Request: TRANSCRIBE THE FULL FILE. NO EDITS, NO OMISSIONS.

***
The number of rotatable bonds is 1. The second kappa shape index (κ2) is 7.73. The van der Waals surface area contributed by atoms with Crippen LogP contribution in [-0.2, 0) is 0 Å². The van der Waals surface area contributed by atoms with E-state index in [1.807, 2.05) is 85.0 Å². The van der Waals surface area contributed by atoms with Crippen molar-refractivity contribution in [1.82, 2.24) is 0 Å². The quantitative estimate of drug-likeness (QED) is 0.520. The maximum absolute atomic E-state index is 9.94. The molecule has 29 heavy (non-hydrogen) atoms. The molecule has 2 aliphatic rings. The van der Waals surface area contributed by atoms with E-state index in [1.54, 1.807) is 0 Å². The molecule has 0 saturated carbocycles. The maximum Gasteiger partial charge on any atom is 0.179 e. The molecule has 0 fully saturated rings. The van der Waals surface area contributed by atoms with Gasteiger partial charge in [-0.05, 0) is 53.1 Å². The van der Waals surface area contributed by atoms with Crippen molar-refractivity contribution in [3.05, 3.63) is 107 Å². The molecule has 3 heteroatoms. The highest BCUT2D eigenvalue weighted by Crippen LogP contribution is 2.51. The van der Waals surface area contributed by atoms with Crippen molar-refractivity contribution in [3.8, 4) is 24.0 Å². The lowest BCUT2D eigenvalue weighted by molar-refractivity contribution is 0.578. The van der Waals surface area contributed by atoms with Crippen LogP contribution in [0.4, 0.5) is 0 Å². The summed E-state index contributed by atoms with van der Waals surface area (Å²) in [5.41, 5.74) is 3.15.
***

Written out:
The number of rotatable bonds is 1. The second kappa shape index (κ2) is 7.73. The van der Waals surface area contributed by atoms with Crippen LogP contribution in [-0.2, 0) is 0 Å². The van der Waals surface area contributed by atoms with E-state index in [1.807, 2.05) is 85.0 Å². The van der Waals surface area contributed by atoms with Crippen molar-refractivity contribution in [1.82, 2.24) is 0 Å². The quantitative estimate of drug-likeness (QED) is 0.520. The maximum absolute atomic E-state index is 9.94. The molecule has 29 heavy (non-hydrogen) atoms. The molecule has 2 aliphatic rings. The van der Waals surface area contributed by atoms with E-state index in [1.54, 1.807) is 0 Å². The molecule has 0 saturated carbocycles. The maximum Gasteiger partial charge on any atom is 0.179 e. The molecule has 0 fully saturated rings. The van der Waals surface area contributed by atoms with Gasteiger partial charge in [-0.05, 0) is 53.1 Å². The van der Waals surface area contributed by atoms with Crippen molar-refractivity contribution in [3.05, 3.63) is 107 Å². The molecule has 3 heteroatoms. The highest BCUT2D eigenvalue weighted by Crippen LogP contribution is 2.51. The van der Waals surface area contributed by atoms with Crippen molar-refractivity contribution in [3.8, 4) is 24.0 Å². The lowest BCUT2D eigenvalue weighted by molar-refractivity contribution is 0.578. The van der Waals surface area contributed by atoms with Crippen LogP contribution in [0.4, 0.5) is 0 Å². The summed E-state index contributed by atoms with van der Waals surface area (Å²) in [5.41, 5.74) is 3.15.